This made deaths feel extremely punitive and proved unpopular with players and critics, and so From reversed their design and went back to granting revivals from boss kills.
After the 1.03 patch, maintaining your humanity has become almost trivial. This is mostly due to the fact that the White Soapstone can be placed anywhere in the level (including right outside a boss's fog gate), and that players can use the Small Soapstone to fully restore humanity by spending a couple minutes killing standard enemies. By using the Small Soapstone, you spend a few minutes in another player's world, and killing enemies shortens this duration. At the end, you are sent back to your own world with fully restored health, humanity, item condition, estus, and a small reward (usually a Smooth & Silky Stone).
Revival via the Small Soapstone makes it far too easy to keep your humanity. It requires only a minimal investment of time and effort, and you don't even have to beat a boss to fulfill it. This practically nullifies the cumulative loss of health from hollowing and makes it almost trivial to maintain humanity throughout most of the game.
The Small White Soapstone can be used to easily restore full humanity - sometimes without any effort by the player!
Instead of full restoration, it should provide a partial restoration.
Fixing this imbalance seems easy enough: completing the Small Soapstone task should only partially restore the player's humanity. Instead of a full restore, the player's max HP could be restored equivalent to a single death... [More]
Continuing my series of strategy posts about Brave New World's modified civilizations, I'm going to take a look at strategies for Arabia. Arabia received a modest revision in Brave New World out of the box, having its national trait moderately redesigned. The old city connection economic focus has been regeared towards Brave New World's new trade route mechanic, and a religious buff was also added to make this civ more compelling for Gods & Kings mechanics.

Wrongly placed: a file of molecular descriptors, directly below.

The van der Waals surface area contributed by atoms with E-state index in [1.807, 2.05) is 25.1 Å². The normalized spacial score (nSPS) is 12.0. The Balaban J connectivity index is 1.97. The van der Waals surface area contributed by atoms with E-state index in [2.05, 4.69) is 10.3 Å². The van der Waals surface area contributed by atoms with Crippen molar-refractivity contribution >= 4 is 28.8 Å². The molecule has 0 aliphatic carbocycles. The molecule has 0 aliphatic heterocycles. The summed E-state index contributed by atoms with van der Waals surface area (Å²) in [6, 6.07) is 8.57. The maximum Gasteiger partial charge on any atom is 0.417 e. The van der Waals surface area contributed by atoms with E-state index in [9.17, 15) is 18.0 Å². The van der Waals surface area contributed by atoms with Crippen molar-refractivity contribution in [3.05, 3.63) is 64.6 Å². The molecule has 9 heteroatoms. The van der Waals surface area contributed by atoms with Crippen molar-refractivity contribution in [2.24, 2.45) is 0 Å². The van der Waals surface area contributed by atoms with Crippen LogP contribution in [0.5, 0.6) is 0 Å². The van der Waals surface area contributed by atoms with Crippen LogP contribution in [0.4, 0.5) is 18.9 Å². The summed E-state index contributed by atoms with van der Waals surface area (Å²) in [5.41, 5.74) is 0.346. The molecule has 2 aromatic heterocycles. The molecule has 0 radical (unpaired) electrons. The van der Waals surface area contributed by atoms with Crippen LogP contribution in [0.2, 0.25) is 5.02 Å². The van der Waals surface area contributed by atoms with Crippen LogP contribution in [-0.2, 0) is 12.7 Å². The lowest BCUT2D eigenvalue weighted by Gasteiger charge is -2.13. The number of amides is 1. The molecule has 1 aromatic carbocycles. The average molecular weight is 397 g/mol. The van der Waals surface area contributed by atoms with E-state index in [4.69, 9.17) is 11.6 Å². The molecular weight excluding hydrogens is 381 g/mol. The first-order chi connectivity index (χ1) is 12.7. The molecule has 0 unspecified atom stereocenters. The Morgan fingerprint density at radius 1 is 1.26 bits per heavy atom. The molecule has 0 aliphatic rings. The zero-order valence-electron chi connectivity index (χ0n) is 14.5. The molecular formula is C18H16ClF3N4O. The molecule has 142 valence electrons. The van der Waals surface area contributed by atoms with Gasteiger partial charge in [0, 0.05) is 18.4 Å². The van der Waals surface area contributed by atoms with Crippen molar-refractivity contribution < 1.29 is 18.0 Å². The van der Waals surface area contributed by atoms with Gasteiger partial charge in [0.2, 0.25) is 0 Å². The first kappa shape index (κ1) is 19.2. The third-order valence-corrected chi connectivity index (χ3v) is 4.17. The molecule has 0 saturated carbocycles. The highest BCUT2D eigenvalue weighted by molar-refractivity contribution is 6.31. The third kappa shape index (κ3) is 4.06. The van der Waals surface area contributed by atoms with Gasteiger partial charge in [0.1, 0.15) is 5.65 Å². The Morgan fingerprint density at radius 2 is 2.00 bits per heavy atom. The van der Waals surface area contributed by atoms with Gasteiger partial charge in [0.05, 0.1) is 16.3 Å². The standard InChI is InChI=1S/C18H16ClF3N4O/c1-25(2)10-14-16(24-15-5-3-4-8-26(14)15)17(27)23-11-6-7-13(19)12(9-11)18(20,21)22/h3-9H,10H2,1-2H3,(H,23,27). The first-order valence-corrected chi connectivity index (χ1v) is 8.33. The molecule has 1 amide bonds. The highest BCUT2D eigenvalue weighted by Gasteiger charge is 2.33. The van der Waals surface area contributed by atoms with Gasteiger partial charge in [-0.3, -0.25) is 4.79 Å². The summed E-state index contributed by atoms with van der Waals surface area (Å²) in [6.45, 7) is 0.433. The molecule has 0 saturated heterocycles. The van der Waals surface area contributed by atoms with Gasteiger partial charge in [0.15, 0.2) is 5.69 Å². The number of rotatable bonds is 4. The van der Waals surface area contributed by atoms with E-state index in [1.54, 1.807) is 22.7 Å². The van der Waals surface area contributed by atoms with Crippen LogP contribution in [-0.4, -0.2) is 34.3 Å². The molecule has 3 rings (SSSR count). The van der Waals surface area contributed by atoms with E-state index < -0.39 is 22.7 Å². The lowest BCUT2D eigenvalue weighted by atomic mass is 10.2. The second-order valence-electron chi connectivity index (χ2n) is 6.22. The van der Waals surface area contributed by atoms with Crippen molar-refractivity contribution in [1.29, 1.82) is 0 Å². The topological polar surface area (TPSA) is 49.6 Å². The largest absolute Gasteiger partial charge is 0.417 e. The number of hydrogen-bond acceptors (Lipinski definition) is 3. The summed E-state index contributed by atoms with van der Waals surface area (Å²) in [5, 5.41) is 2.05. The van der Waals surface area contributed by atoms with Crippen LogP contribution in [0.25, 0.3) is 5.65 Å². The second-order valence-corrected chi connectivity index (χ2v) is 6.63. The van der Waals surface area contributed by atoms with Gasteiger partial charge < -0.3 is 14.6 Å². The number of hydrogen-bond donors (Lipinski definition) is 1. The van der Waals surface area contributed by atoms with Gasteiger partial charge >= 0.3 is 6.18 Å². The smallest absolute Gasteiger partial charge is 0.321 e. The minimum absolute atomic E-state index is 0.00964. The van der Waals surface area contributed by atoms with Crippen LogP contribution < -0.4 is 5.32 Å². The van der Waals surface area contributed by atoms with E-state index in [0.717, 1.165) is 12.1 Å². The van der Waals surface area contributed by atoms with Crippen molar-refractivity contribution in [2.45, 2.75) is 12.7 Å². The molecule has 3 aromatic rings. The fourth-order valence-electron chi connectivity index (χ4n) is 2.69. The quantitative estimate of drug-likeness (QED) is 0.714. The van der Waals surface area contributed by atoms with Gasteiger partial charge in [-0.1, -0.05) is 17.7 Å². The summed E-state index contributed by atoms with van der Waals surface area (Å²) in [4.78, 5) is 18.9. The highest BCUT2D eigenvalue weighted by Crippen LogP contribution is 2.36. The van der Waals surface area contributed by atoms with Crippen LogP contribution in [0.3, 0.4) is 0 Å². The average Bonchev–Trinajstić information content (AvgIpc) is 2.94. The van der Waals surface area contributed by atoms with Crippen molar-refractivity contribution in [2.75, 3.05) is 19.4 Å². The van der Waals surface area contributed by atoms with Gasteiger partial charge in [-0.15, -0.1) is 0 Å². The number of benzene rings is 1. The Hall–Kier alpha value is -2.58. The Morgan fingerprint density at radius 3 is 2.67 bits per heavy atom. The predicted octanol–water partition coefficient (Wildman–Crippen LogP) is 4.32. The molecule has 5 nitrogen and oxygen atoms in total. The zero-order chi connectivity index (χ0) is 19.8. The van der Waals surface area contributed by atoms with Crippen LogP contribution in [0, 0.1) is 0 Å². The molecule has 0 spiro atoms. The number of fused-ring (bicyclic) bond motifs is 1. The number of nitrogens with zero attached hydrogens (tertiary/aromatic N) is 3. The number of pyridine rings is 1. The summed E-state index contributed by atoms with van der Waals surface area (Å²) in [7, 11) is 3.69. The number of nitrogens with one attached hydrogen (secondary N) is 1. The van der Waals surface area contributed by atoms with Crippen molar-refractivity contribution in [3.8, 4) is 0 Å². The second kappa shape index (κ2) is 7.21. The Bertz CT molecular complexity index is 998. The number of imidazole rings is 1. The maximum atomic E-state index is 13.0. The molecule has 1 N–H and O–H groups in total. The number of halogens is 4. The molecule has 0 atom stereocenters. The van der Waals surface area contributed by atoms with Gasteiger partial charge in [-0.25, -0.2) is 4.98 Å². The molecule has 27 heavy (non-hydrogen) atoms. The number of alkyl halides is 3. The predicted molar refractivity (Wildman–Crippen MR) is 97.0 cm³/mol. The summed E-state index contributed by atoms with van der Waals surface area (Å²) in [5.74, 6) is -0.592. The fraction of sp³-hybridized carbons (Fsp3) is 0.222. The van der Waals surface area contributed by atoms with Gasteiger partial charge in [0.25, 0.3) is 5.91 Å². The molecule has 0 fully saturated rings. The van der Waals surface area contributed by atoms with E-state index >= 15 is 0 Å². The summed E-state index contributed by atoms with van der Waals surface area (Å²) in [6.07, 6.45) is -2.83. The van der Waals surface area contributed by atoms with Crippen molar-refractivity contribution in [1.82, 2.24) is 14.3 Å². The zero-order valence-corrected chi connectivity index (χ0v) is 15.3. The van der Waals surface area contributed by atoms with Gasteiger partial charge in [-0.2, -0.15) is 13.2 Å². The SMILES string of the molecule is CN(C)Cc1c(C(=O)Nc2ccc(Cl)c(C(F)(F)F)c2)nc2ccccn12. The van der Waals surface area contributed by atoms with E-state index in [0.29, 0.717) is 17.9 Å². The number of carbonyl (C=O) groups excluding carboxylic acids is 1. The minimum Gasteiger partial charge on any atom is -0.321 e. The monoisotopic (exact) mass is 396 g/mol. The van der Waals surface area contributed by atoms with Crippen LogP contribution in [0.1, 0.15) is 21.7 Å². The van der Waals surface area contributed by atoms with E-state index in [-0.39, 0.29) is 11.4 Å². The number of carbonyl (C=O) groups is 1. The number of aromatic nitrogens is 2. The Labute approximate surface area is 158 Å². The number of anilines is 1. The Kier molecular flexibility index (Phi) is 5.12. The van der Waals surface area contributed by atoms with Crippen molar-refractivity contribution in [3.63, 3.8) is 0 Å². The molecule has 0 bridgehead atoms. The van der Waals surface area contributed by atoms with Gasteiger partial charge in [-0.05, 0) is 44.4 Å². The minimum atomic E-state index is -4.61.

The majority of the Arabian peninsula is harsh desert, and so massive human settlement did not begin until the rise of the Islamic empires of the middle ages. In the early seventh century, the Prophet Muhammad began preaching the tenets of Islam in Mecca and Medina, which united several Arabian tribes and led to the establishment of the Caliphate, an Islamic empire that began to extend its influence across the peninsula and beyond. In the mid seventh century, the Caliphate began conquering territory from the Byzantine empire and they completely destroyed the once-powerful Persian empire that had dominated the region since antiquity. At its height, the Caliphate extended from Portugal, Spain, and Morocco in the west, all the way to the borders of India in the east. Arabia's position as a crossroads between west and east made it a center for powerful trading hubs, and Arabian engineers and scientists developed advanced new mathematical concepts. Goods, knowledge, and religious beliefs from both ends of the known world (and beyond) often passed through Arabian trading bazaars, and much of the knowledge of the classical Greeks and Romans were preserved by Islamic scholars, eventually contributing to the European Renaissance centuries later.
Harun al-Rashid ruled during the mid eighth century during the Caliphate's golden age. He has been strongly romanticized by Arabian authors and scholars, and has even been mythologized in tales included in the Book of One Thousand and One Nights. He was known as a sharp political, intellectual, and military mind, but it is difficult to separate factual accounts from fictitious ones. Even his exact birth date is debatable. He was Caliph during one of the greatest periods of expansion of the early caliphates, but he also almost destroyed the Caliphate by dividing the empire among his sons instead of naming a single heir. This led to prolonged civil war between the sons, but the Caliphate did survive the turmoil.